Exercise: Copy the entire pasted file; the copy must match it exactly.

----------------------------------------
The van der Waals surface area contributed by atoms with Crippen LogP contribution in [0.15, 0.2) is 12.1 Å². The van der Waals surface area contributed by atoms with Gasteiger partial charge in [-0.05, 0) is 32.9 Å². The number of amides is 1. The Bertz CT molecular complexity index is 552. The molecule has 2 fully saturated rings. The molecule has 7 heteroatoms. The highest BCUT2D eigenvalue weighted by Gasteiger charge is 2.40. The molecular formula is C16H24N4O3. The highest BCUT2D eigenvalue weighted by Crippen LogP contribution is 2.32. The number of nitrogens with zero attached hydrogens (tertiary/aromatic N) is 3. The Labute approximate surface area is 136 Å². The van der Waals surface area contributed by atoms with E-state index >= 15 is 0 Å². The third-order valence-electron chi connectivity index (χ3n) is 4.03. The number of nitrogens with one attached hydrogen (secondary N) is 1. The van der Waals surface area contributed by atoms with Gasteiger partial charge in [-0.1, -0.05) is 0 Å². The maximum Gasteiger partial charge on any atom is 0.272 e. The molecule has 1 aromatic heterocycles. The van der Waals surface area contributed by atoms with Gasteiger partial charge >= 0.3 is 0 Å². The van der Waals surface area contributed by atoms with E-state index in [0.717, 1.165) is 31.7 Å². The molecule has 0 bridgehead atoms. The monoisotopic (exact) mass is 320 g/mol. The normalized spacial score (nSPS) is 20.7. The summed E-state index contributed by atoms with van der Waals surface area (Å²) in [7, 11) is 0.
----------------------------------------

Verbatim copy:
The van der Waals surface area contributed by atoms with Crippen LogP contribution in [0.15, 0.2) is 12.1 Å². The van der Waals surface area contributed by atoms with Gasteiger partial charge in [-0.05, 0) is 32.9 Å². The number of amides is 1. The Bertz CT molecular complexity index is 552. The molecule has 2 fully saturated rings. The molecule has 7 heteroatoms. The highest BCUT2D eigenvalue weighted by Gasteiger charge is 2.40. The molecular formula is C16H24N4O3. The highest BCUT2D eigenvalue weighted by Crippen LogP contribution is 2.32. The number of nitrogens with zero attached hydrogens (tertiary/aromatic N) is 3. The Labute approximate surface area is 136 Å². The van der Waals surface area contributed by atoms with E-state index >= 15 is 0 Å². The third-order valence-electron chi connectivity index (χ3n) is 4.03. The number of nitrogens with one attached hydrogen (secondary N) is 1. The van der Waals surface area contributed by atoms with Gasteiger partial charge in [-0.1, -0.05) is 0 Å². The maximum Gasteiger partial charge on any atom is 0.272 e. The molecule has 1 aromatic heterocycles. The van der Waals surface area contributed by atoms with Gasteiger partial charge >= 0.3 is 0 Å². The van der Waals surface area contributed by atoms with E-state index in [0.717, 1.165) is 31.7 Å². The molecule has 0 bridgehead atoms. The monoisotopic (exact) mass is 320 g/mol. The normalized spacial score (nSPS) is 20.7. The summed E-state index contributed by atoms with van der Waals surface area (Å²) in [7, 11) is 0.